Deep freeze spares Scots motorists from parking fines


By Oliver Farrimond

SCOTLAND’s deep-freeze is set to spare motorists from paying pricey parking fines.

Iced-up windscreens and snow-covered road markings are stopping wardens from being able to check for tickets properly.

Several Scots councils have since reported a drop in much-needed revenues from the fines.

One Edinburgh parking attendant said: “If we can’t see inside a vehicle because it’s covered in ice or snow then we won’t issue a ticket.

“We’re also restricted from fining cars on streets where the road markings are obscured.”

“There are thousands of cars across the city in this position but what can we do?

“It’s having a massive impact on the number of fines being dished out.”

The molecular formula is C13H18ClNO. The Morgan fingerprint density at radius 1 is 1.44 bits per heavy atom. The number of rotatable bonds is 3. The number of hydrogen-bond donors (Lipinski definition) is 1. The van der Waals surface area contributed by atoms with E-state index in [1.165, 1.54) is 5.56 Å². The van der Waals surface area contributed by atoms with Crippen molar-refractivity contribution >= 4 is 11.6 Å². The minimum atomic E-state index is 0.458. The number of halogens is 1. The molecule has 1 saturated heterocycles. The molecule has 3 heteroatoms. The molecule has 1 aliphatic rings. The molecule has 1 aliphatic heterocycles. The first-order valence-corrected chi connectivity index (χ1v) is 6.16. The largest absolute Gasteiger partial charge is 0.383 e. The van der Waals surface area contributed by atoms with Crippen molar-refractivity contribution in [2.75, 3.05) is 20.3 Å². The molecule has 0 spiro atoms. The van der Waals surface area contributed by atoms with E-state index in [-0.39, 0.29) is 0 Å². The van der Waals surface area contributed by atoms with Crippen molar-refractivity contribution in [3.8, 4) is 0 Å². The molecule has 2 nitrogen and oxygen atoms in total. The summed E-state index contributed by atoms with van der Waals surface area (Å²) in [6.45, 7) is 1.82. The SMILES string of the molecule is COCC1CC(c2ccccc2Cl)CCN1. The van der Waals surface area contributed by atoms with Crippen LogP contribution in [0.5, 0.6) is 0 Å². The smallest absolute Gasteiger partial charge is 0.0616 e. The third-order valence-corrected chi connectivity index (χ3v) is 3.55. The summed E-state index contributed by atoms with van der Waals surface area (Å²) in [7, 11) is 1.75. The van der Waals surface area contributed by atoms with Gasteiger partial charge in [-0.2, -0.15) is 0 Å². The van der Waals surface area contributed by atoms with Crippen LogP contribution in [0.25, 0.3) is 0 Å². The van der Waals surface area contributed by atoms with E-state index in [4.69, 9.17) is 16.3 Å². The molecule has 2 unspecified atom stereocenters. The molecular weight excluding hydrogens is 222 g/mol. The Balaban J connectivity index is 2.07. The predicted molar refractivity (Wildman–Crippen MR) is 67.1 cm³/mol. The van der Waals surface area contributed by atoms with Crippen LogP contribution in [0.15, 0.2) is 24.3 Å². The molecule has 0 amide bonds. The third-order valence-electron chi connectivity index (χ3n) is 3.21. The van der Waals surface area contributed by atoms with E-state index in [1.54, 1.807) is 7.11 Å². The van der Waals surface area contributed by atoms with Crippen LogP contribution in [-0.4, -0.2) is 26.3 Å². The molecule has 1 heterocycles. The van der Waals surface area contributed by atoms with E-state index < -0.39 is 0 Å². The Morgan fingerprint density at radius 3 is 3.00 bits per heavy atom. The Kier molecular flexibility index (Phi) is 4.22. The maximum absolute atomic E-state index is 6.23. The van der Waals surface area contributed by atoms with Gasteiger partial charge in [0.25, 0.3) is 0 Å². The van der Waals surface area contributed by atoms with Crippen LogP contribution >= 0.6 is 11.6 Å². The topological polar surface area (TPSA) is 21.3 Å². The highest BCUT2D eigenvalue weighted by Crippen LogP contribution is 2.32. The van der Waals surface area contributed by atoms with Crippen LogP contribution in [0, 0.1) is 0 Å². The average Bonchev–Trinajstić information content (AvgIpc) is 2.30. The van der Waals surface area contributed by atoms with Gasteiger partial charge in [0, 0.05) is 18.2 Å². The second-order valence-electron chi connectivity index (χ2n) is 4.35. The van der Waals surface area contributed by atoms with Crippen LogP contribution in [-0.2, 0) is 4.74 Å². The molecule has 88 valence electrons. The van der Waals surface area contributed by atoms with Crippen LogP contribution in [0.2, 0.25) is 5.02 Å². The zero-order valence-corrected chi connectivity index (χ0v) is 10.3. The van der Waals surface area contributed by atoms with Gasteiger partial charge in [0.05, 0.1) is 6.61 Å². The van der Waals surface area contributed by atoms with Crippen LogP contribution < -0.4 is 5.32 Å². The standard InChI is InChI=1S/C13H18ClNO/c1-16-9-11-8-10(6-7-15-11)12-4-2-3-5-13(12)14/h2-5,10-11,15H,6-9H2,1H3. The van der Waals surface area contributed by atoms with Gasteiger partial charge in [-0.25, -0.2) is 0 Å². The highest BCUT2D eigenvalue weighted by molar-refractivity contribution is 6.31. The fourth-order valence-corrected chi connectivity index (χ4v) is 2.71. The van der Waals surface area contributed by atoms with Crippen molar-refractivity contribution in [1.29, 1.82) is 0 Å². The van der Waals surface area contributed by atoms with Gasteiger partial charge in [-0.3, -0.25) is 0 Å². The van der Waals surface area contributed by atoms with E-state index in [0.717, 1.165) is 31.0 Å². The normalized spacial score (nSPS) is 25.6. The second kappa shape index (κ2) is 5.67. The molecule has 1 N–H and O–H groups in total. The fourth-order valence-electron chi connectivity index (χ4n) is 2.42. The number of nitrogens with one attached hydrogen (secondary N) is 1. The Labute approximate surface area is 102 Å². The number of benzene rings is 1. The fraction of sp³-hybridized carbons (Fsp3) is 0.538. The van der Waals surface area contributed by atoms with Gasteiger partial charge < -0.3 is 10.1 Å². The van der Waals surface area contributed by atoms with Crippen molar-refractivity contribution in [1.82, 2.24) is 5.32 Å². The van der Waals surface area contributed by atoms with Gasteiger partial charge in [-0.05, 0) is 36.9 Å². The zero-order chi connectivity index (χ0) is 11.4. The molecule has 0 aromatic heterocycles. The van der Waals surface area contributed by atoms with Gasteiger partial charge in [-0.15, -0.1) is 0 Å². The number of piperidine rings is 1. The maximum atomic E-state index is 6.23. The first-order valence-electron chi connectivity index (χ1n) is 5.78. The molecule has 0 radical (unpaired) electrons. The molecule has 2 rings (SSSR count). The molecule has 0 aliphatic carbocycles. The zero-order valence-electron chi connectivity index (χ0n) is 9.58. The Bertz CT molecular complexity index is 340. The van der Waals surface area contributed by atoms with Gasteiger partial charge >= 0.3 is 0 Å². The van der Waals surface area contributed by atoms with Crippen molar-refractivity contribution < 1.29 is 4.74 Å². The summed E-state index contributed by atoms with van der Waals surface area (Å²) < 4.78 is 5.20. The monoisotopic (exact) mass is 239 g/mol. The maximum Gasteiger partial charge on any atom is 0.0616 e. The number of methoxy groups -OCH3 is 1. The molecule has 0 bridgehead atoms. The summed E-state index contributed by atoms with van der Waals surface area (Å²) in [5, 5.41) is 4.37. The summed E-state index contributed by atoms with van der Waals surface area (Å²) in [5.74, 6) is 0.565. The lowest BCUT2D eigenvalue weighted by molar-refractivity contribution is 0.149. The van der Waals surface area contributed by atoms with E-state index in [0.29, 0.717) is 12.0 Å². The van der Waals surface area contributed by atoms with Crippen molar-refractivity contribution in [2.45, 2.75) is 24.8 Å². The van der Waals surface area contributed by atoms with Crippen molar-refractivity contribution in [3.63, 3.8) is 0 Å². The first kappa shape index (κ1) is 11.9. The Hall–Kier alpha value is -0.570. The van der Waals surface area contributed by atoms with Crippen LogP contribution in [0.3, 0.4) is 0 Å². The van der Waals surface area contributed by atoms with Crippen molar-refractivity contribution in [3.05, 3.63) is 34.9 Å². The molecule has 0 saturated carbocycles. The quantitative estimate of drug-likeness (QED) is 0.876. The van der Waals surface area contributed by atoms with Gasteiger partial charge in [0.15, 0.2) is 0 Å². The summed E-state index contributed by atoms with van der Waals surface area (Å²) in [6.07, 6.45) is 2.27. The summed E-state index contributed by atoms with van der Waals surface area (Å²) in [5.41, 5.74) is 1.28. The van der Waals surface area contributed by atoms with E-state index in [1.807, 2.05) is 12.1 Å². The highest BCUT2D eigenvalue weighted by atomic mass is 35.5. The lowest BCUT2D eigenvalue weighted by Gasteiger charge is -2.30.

Edinburgh, Glasgow, Dundee and Aberdeen expected to make more than £14 million from parking penalties during 2009.

But officials from Edinburgh and Glasgow councils have said that there has been a major reduction of parking fines issued during this winter.

And a spokeswoman for Dundee City Council confirmed: “Due to the severe weather conditions we are experiencing at the moment there are times when issuing a penalty charge notice is difficult

“This is either due to obscured road markings or windows being covered with snow.”

Nigel Humphries, spokesman for the Association of British Drivers, warned drivers to be vigilant over ticket-happy wardens once the snow thaws.

He said: “Usually traffic wardens look for any excuse to issue fines so it’s great to hear that sanity has prevailed on this one.

“But drivers who have abandoned their cars should be aware that as soon as the weather improves they will be targeted.”

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